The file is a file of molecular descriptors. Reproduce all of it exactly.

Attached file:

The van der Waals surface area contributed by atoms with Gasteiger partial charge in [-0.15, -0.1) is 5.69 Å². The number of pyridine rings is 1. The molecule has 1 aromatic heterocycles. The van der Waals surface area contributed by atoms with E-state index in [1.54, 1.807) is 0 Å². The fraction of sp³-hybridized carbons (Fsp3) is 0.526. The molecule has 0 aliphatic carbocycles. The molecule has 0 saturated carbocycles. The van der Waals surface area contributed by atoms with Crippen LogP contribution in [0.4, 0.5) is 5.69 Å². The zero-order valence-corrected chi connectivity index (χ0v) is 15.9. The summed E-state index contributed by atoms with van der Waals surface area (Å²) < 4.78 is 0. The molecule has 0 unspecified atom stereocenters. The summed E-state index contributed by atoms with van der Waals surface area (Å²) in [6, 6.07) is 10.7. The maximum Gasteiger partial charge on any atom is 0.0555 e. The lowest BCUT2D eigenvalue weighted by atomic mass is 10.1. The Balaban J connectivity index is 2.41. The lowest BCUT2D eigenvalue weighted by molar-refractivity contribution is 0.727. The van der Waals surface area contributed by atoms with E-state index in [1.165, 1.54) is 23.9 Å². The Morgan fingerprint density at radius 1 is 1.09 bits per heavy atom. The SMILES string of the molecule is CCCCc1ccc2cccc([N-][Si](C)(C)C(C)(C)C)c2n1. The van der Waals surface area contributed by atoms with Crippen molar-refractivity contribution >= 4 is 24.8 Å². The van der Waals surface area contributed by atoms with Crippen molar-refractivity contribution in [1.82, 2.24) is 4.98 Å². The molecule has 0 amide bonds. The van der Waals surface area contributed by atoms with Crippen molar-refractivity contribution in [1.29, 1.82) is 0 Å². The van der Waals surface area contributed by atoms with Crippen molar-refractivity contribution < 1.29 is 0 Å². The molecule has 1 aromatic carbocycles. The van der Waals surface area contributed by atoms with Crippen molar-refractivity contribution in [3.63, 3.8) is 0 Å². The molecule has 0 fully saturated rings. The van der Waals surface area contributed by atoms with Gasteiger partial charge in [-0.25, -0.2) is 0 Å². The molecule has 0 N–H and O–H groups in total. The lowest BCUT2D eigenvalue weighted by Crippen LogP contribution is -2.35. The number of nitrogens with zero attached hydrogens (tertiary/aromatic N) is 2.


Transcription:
The van der Waals surface area contributed by atoms with Gasteiger partial charge in [-0.15, -0.1) is 5.69 Å². The number of pyridine rings is 1. The molecule has 1 aromatic heterocycles. The van der Waals surface area contributed by atoms with E-state index in [1.54, 1.807) is 0 Å². The fraction of sp³-hybridized carbons (Fsp3) is 0.526. The molecule has 0 aliphatic carbocycles. The molecule has 0 saturated carbocycles. The van der Waals surface area contributed by atoms with Crippen LogP contribution in [0.4, 0.5) is 5.69 Å². The zero-order valence-corrected chi connectivity index (χ0v) is 15.9. The summed E-state index contributed by atoms with van der Waals surface area (Å²) < 4.78 is 0. The molecule has 0 unspecified atom stereocenters. The summed E-state index contributed by atoms with van der Waals surface area (Å²) in [6, 6.07) is 10.7. The maximum Gasteiger partial charge on any atom is 0.0555 e. The lowest BCUT2D eigenvalue weighted by atomic mass is 10.1. The Balaban J connectivity index is 2.41. The lowest BCUT2D eigenvalue weighted by molar-refractivity contribution is 0.727. The van der Waals surface area contributed by atoms with E-state index in [1.165, 1.54) is 23.9 Å². The Morgan fingerprint density at radius 1 is 1.09 bits per heavy atom. The SMILES string of the molecule is CCCCc1ccc2cccc([N-][Si](C)(C)C(C)(C)C)c2n1. The van der Waals surface area contributed by atoms with Crippen molar-refractivity contribution >= 4 is 24.8 Å². The van der Waals surface area contributed by atoms with Crippen molar-refractivity contribution in [1.82, 2.24) is 4.98 Å². The molecule has 0 amide bonds. The van der Waals surface area contributed by atoms with Crippen molar-refractivity contribution in [1.29, 1.82) is 0 Å². The van der Waals surface area contributed by atoms with Crippen molar-refractivity contribution < 1.29 is 0 Å². The molecule has 1 aromatic carbocycles. The van der Waals surface area contributed by atoms with Crippen molar-refractivity contribution in [3.63, 3.8) is 0 Å². The molecule has 0 fully saturated rings. The van der Waals surface area contributed by atoms with Gasteiger partial charge in [-0.25, -0.2) is 0 Å². The molecule has 0 N–H and O–H groups in total. The lowest BCUT2D eigenvalue weighted by Crippen LogP contribution is -2.35. The number of nitrogens with zero attached hydrogens (tertiary/aromatic N) is 2.